A global transformation towards sustainable food systems is crucial for delivering on climate change mitigation targets, reversing biodiversity loss, and addressing the triple burden of malnutrition (hunger, micronutrient deficiencies and overweight/obesity). Plant-based alternatives to animal sourced foods are pivotal to the transition to healthy and sustainable diets and food systems which deliver better human and planetary health outcomes.
This paper defines plant-based diets as those dietary patterns that place a greater emphasis on a diversity of foods derived from plants. These include fruits and vegetables, wholegrains, pulses, legumes, nuts, seeds, seaweeds, microorganisms including microalgae and fungi (mycoprotein), and plant-based alternatives to substitute dairy and meat products (sometimes referred to as meat and dairy alternatives).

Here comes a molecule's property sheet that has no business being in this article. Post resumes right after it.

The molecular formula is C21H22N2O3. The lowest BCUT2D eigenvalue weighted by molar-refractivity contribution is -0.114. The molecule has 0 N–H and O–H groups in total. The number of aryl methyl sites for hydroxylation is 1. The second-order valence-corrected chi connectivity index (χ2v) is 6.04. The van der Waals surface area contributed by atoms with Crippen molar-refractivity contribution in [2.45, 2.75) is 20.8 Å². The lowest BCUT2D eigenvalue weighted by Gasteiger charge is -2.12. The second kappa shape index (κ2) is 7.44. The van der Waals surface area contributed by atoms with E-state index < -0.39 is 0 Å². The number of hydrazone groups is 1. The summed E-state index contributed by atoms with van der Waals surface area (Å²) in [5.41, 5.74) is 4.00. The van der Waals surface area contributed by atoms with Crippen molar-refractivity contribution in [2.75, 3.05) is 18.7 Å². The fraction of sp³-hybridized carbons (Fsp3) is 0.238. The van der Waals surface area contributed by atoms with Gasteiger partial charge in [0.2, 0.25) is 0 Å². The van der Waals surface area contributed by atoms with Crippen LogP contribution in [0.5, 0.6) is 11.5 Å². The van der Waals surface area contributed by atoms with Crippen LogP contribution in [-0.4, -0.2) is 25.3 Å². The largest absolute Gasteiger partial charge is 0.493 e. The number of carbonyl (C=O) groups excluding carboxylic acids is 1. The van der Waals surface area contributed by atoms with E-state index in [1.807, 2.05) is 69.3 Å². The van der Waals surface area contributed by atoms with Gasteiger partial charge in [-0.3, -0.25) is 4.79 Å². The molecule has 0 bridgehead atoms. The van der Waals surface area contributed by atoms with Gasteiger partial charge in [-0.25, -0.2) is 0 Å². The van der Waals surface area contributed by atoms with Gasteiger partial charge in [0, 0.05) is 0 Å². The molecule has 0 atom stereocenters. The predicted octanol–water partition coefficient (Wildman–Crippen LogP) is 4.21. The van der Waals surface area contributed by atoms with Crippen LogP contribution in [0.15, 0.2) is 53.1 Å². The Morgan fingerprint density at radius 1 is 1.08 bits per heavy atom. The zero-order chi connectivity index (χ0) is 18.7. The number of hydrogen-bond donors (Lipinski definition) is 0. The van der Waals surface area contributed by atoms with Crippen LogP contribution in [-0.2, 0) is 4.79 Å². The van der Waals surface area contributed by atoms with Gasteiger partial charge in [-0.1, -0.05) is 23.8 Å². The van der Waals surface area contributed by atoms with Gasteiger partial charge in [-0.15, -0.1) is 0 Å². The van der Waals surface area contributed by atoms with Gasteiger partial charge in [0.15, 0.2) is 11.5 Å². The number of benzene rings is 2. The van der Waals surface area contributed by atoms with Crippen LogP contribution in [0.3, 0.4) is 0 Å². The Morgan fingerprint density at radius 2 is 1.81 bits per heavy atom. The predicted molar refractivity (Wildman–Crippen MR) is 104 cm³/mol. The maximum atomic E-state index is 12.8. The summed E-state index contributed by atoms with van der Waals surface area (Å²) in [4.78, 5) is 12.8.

The paper is aimed for use by policy makers and other stakeholders with an interest in food system policy across Europe, outlining why plant-based diets need to be at the heart of policies to create a fair, healthy and environmentally friendly food system within Europe. It is based on a scientifically rigorous peer review of the most up to date research and literature, assessing the evidence in line with six key sustainability criteria which were outlined within the JRC publication ‘Concepts for a sustainable EU food system’.